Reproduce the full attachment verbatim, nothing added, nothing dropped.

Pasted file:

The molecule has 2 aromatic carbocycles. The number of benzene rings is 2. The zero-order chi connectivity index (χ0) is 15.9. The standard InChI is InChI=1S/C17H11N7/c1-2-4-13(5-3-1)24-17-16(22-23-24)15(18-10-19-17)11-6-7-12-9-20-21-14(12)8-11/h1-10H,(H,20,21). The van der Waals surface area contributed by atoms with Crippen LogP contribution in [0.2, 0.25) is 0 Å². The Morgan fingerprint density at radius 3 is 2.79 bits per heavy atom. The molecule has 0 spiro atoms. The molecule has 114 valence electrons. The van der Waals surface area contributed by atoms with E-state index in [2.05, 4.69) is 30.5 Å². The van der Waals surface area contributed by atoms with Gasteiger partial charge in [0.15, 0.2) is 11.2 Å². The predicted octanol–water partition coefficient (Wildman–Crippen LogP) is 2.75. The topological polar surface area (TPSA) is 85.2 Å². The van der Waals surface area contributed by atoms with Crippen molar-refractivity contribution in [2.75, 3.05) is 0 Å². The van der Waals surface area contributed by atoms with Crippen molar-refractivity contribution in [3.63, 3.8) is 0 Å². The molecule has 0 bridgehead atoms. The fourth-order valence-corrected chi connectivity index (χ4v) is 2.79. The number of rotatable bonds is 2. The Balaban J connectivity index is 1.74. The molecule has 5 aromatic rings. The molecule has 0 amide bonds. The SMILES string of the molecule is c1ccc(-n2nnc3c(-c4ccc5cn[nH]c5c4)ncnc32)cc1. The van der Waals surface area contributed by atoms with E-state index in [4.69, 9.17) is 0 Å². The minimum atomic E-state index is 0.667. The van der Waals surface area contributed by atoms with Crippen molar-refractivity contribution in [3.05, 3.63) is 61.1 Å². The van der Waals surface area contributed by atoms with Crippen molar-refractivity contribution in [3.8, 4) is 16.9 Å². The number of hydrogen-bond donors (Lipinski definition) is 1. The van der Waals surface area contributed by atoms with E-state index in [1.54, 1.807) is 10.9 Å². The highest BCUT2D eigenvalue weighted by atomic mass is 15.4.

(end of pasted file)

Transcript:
The molecule has 2 aromatic carbocycles. The number of benzene rings is 2. The zero-order chi connectivity index (χ0) is 15.9. The standard InChI is InChI=1S/C17H11N7/c1-2-4-13(5-3-1)24-17-16(22-23-24)15(18-10-19-17)11-6-7-12-9-20-21-14(12)8-11/h1-10H,(H,20,21). The van der Waals surface area contributed by atoms with Crippen LogP contribution in [0.2, 0.25) is 0 Å². The Morgan fingerprint density at radius 3 is 2.79 bits per heavy atom. The molecule has 0 spiro atoms. The molecule has 114 valence electrons. The van der Waals surface area contributed by atoms with E-state index in [2.05, 4.69) is 30.5 Å². The van der Waals surface area contributed by atoms with Gasteiger partial charge in [0.15, 0.2) is 11.2 Å². The predicted octanol–water partition coefficient (Wildman–Crippen LogP) is 2.75. The topological polar surface area (TPSA) is 85.2 Å². The van der Waals surface area contributed by atoms with Crippen molar-refractivity contribution in [2.75, 3.05) is 0 Å². The van der Waals surface area contributed by atoms with Crippen molar-refractivity contribution in [3.63, 3.8) is 0 Å². The molecule has 0 bridgehead atoms. The fourth-order valence-corrected chi connectivity index (χ4v) is 2.79. The number of rotatable bonds is 2. The Balaban J connectivity index is 1.74. The molecule has 5 aromatic rings. The molecule has 0 amide bonds. The SMILES string of the molecule is c1ccc(-n2nnc3c(-c4ccc5cn[nH]c5c4)ncnc32)cc1. The van der Waals surface area contributed by atoms with E-state index in [4.69, 9.17) is 0 Å². The minimum atomic E-state index is 0.667. The van der Waals surface area contributed by atoms with Crippen molar-refractivity contribution in [3.05, 3.63) is 61.1 Å². The van der Waals surface area contributed by atoms with Crippen molar-refractivity contribution in [3.8, 4) is 16.9 Å². The number of hydrogen-bond donors (Lipinski definition) is 1. The van der Waals surface area contributed by atoms with E-state index in [1.54, 1.807) is 10.9 Å². The highest BCUT2D eigenvalue weighted by atomic mass is 15.4.